cell D12.
 Repeat N number of simulations.
The
flowchart is shown next.
Step 1: Use a block to write
the number of simulations that have been run in cell B1, as
shown next.
The function
SET_NUMBER(Spreadsheet Name, Sheet Index, Column, Row,
New Value) used above is a reserved keyword in RENO that sets
the spreadsheet cell at the specified Column and Row to
the specified New Value. In
this case it is setting cell B1 in Spreadsheet1 to SIMS_TOTAL.
SIMS_TOTAL is another reserved keyword in RENO that evaluates to
the total number of simulations defined during a run.
RENO's reserved keywords, definitions and predefined
functions can be accessed though the Function Wizard.
The Function Wizard also can be used to build equations
for definitions and standard
blocks. We can use the Function Wizard to build the equation for
"Block 1:
Initialize" as shown next.
Step 2: Use a
block to draw four random variables using the parameters
entered by the user in Spreadsheet1 and then to write the
variables
to cells D4, D5, D6 and D7 respectively.
The function SET_NUMBER is used again here to write the
values NormalRV(1), NormalRV(2), NormalRV(3) and
NormalRV(4) to cells D4, D5, D6 and D7 respectively. The function NormalRV
is a Definition created by the user that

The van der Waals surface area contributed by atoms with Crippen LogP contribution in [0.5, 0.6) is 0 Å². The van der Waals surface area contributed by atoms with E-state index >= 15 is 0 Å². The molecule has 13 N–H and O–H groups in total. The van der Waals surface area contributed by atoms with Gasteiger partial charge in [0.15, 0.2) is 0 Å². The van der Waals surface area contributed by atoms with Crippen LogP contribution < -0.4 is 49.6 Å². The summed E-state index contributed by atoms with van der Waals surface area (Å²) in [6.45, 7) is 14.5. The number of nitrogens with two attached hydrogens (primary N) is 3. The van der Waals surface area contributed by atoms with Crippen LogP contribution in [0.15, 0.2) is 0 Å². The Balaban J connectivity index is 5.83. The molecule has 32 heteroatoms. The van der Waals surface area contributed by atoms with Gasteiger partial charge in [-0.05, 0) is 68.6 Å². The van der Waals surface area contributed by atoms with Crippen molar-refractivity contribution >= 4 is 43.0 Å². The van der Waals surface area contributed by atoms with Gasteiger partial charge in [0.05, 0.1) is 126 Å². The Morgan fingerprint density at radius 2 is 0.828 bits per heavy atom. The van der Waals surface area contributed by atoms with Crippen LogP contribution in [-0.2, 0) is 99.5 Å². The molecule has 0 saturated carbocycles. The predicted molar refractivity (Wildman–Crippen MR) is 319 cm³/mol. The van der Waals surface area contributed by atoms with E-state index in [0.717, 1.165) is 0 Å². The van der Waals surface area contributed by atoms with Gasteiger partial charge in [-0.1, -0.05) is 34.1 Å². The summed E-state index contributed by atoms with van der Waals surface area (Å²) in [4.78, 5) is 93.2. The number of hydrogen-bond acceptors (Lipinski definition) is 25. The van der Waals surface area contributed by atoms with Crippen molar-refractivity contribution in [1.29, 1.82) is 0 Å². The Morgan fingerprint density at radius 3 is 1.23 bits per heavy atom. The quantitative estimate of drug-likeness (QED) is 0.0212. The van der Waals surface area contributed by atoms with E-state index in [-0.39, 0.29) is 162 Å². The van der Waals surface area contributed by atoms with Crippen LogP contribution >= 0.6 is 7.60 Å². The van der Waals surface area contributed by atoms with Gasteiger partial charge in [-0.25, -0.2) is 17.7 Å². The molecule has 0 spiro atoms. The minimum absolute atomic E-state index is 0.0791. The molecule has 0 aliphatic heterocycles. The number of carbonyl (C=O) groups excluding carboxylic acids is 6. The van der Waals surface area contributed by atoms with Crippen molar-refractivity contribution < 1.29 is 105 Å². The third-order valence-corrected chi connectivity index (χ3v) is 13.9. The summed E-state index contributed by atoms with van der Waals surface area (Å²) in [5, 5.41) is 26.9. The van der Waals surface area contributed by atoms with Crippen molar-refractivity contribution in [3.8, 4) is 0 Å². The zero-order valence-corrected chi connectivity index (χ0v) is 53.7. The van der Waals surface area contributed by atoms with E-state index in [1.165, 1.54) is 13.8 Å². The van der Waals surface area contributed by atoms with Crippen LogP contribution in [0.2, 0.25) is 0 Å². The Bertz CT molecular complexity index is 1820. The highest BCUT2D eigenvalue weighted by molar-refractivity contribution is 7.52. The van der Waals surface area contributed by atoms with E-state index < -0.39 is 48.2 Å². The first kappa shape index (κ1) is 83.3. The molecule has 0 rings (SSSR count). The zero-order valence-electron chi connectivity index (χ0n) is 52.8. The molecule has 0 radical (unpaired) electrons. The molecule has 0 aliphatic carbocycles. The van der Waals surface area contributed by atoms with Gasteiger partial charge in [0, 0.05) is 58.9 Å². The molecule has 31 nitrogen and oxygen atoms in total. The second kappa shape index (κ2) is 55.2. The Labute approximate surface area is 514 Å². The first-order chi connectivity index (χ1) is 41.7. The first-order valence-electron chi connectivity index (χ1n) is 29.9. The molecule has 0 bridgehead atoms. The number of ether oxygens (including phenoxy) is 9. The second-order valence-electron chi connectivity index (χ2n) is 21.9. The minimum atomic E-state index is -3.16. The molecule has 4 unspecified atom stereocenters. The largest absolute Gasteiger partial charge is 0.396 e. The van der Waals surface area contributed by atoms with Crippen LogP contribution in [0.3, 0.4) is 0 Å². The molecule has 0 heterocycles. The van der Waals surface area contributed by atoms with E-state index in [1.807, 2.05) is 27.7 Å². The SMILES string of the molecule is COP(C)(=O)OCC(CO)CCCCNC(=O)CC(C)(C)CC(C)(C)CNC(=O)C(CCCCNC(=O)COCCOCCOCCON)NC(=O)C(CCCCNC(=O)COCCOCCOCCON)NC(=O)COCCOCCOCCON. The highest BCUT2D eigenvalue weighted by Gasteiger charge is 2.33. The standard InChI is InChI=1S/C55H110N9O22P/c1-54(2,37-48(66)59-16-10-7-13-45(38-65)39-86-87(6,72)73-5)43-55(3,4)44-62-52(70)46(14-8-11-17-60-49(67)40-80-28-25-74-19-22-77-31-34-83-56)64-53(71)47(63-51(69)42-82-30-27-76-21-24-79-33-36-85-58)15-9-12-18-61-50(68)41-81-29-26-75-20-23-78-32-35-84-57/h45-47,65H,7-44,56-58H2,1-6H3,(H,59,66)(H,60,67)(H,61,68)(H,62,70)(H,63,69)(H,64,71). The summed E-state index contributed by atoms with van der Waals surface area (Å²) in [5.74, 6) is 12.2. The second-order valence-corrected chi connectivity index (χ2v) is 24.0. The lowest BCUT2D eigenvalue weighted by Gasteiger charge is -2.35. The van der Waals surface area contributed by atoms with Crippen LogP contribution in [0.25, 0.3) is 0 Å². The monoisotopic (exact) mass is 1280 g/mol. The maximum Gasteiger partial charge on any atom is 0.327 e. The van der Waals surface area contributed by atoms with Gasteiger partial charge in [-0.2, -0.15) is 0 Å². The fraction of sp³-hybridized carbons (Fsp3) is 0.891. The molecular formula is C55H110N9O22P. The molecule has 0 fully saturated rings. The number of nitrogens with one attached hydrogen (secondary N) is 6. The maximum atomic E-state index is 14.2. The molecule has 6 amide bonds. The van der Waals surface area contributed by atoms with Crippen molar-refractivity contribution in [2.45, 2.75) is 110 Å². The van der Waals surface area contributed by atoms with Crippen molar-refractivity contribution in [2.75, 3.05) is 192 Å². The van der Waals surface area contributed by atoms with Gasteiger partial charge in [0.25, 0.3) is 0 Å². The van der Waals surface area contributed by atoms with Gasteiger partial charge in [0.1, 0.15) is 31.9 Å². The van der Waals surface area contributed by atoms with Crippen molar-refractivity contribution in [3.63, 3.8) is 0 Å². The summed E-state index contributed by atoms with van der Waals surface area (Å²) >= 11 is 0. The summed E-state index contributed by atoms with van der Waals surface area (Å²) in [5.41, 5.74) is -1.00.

takes one variable (the row where the parameters can be
found), and returns a normal random variable using those
parameters.
NormalRV uses the intrinsic
function NORMINV(probability, mean, standard_dev), which
returns the inverse of the normal cumulative
distribution for the specified mean and standard
deviation.
Remember that in order to draw a
random number that follows a normal distribution, we
need the parameters of the distribution and a uniform
random number that will be used as the probability. The
parameters of the distribution are obtained from the
user inputs in the second and third columns of
Spreadsheet1 in the row passed to the function NormalRV.
The probability is generated by the usercreated Random Variable
Definition shown
next.
Note that RENO will initialize (draw
a value for) URN once at the beginning of each
simulation. From there on, it will be a constant. Therefore,
in the NormalRV function, we use the intrinsic function
RESET_RV(Random Variable), which resets the value of the
specified Random Variable (URN) by drawing a new value. In this manner, we ensure
that a new random variable is returned each time NormalRV is
called.
Step 3: Use a Block that will add the
value in cell D9 to the cell in D12 after each
simulation.
Step 4: Specify the number of
simulations in the Simulation Console, as
shown next.
When the simulation is complete,
the results are displayed in Spreadsheet1, as shown
next. Note that the values of A, B, C and D are the
random values used in the last simulation (the 1,000^{th}
simulation).
Based on 1,000 simulations,
A+B+C will exceed D 17.7% of the time.
References [1]
"Example R3  Hinge Assembly Variability," Internet:
http://www.ReliaSoft.com/reno/examples/renoexr3/index.htm,
[Aug. 6, 2009]. [2]
Wittwer, J.W., "Stochastic Model Example: Tolerance StackUp,"
Internet:
http://vertex42.com/ExcelArticles/mc/StochasticModel.html,
June 1, 2004 [Aug. 6, 2009].